Bonnie ZoBell: San Diego Is My Muse

Bonnie ZoBell
photo by Elsa

As Bonnie ZoBell explains below, the stories in her new collection, What Happened Here, are linked very closely by their geography—one city block, and as you’ll see it’s the block where ZoBell lives. You can read an excerpt from the collection’s novella at The Nervous Breakdown, but before you do that, let’s learn how San Diego has worked its way into ZoBell’s writing as well as her heart.

When I left San Diego for graduate school in New York City in 1979, I was sure I’d never return. I’d had enough of the small-beach-towns-strung-together world for a lifetime. There was no literary community to speak of. Conservatism abounded with all the branches of the military and retirees living here. Nobody quite knew what an MFA was—though in retrospect I don’t think other towns did either. So I researched them in San Diego State University’s library. This was long before the age of computers.

I sent out applications with abandon. Wouldn’t Arizona be cool with all that desert? Bowling Green had history, opening in 1910, and wonderful faculty. The farther away the schools were, the better. Yes, it was expensive to apply to so many, but I had to get out of here.

How wrong I was, I now think thirty years later. I loved living in New York, yes. Twice I told Columbia University’s MFA program that, no, I couldn’t go there because I’d never been east of Utah. And then finally I did. I arrived at the graduate dorm at night in a cab, something I hadn’t had much use for until moving to the East Coast. When I looked out my eighth floor window the next morning, I realized all over again that I couldn’t attend Columbia because I didn’t own a suit, and everyone I saw was wearing one. I couldn’t afford to buy a suit. (Columbia had given me a fellowship.) Not until later did someone explain that the building I looked out on was the law school. Everyone wore a suit was because big firms were interviewing on campus.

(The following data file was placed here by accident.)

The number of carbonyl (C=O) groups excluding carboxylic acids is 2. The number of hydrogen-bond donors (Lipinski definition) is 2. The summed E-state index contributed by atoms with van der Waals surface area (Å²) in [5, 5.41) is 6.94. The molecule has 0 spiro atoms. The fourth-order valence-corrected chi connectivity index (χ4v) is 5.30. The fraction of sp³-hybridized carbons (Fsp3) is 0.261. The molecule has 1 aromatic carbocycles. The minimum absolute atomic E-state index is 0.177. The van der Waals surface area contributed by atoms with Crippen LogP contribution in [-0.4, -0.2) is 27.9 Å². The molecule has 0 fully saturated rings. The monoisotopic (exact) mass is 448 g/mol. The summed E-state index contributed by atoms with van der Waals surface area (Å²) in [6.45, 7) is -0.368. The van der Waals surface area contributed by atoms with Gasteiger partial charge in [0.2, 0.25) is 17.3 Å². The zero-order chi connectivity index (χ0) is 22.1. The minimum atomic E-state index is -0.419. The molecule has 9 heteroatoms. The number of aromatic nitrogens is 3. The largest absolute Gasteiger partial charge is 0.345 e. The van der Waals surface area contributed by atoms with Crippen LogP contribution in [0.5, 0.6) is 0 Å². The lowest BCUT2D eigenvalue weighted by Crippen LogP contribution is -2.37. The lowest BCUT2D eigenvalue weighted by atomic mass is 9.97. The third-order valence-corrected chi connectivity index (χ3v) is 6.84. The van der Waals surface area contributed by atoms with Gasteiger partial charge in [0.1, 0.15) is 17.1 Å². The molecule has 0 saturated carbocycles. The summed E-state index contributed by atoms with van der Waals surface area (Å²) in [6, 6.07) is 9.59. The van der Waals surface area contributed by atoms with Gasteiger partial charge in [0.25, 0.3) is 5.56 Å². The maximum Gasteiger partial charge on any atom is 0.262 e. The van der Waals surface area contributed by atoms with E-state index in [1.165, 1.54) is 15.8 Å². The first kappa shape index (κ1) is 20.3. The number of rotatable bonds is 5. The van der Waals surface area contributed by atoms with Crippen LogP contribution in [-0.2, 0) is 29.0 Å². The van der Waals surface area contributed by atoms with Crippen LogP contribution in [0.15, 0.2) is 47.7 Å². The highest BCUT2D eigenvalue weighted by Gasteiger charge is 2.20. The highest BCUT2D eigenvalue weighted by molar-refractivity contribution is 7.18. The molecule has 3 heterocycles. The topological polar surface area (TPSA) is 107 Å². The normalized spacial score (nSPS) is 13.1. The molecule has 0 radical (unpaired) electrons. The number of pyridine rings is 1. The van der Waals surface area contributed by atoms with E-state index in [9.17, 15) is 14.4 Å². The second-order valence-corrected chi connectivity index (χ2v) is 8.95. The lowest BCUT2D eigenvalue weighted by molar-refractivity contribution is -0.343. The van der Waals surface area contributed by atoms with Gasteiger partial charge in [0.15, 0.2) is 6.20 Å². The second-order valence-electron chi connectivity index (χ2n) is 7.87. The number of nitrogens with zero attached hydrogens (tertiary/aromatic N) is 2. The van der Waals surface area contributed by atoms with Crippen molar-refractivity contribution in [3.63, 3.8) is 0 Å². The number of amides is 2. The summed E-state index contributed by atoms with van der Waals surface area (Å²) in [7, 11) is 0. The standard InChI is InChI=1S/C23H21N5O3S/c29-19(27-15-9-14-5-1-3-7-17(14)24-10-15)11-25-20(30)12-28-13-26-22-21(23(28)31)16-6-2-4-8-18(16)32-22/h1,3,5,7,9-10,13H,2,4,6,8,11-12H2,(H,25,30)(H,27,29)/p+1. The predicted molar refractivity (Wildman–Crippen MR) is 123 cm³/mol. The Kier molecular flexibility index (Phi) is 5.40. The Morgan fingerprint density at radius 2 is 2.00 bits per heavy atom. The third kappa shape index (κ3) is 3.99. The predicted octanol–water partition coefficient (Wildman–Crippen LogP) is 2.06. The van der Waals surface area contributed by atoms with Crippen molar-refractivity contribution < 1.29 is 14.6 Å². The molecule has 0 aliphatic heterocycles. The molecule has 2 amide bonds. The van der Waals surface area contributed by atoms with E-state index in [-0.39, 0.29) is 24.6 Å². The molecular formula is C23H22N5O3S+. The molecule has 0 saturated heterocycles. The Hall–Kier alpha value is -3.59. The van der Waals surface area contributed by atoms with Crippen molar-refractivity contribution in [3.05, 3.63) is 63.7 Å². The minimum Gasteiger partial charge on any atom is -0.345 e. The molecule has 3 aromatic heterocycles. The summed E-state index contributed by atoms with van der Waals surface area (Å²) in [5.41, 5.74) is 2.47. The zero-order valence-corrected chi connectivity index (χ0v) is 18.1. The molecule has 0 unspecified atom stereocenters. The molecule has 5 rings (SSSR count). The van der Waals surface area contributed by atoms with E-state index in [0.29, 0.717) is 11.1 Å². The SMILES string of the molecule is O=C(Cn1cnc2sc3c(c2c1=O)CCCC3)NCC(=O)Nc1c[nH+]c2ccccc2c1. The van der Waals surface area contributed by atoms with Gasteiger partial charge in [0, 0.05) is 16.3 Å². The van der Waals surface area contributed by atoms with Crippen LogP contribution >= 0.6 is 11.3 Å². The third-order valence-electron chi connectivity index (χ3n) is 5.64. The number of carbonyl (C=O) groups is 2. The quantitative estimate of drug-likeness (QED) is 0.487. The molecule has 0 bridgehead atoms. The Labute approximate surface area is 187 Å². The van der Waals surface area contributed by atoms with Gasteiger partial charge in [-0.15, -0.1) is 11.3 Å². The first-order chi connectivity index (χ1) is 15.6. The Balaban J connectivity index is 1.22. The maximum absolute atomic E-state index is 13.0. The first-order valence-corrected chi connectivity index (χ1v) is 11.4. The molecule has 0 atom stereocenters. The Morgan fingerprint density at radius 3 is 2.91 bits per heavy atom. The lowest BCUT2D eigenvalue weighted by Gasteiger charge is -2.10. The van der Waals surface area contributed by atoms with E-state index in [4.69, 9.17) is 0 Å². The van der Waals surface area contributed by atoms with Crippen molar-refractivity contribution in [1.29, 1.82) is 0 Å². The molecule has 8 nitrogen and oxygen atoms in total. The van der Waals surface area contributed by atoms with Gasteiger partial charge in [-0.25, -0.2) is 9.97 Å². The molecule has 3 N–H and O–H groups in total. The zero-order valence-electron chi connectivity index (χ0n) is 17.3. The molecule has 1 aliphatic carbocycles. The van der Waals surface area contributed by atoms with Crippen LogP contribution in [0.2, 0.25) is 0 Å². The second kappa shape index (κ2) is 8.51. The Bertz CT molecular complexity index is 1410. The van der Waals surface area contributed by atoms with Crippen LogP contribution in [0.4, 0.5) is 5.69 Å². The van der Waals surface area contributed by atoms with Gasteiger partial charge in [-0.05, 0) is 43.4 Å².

That first day, I put on a huge coat that I’d bought in San Diego that made me feel constricted, like I was trying to walk in a mummy sleeping bag. I wore no shoes, as I hadn’t any time I could get away with it in the San Diego beach town I’d moved from. A very tall black doorman in a uniform with epaulets and a military peaked cap told me in a booming voice, “Go put your shoes on!”

I’d never seen a doorman before. But boy was he right. NYC isn’t the place to go barefoot.

I lived in NYC for five years. I got to see Broadway, off-Broadway, and off-off Broadway. I walked constantly. From one block to the next, I could go from fashion mecca to ghetto. I met people who loved books as much as I did, worked for a literary agent, worked for Cosmopolitan. (You should see my makeover!)

But it was too expensive and hard to live there, I found a few years after graduation. If I wanted to write, I had to do so on top of my full-time job at the magazine and doing as much freelance editing as I could get my hands on. Even then, I lived with two roommates I wasn’t crazy about in a run-down apartment building in which most people had six or seven locks on their doors even though building was so old and had such rotten door jams it didn’t take much to simply kick the doors in.

I moved back to San Diego. I could teach here and only have one job. Landing at first in a Del Mar apartment, it was hard to get used to the town rolling up its rugs at 11:00 p.m. Where were all those people out walking on the bustling Broadway at 4:00 a.m. when I too needed a walk because I couldn’t sleep?

In San Diego, which is expensive but not as expensive as New York, you can find an apartment or home to live in in which the stove doesn’t interfere with closing the front door. You can live inland more cheaply and a short drive will get you to the beach, Balboa Park, mountains with snow, access to trails up beautiful trails and awe-inspiring vegetation. There is the much-needed time to occasionally stare at the wall for an hour and think. There are people who aren’t so career-oriented who are perfectly fascinating and get by. You can easily grow Dr. Seussian succulents and nearly any other kind of plant because it’s so warm. Culture has arrived in a bigger way than the San Diego of my college days. There are writers who want to get to know each other, readings, great theaters, and musical venues.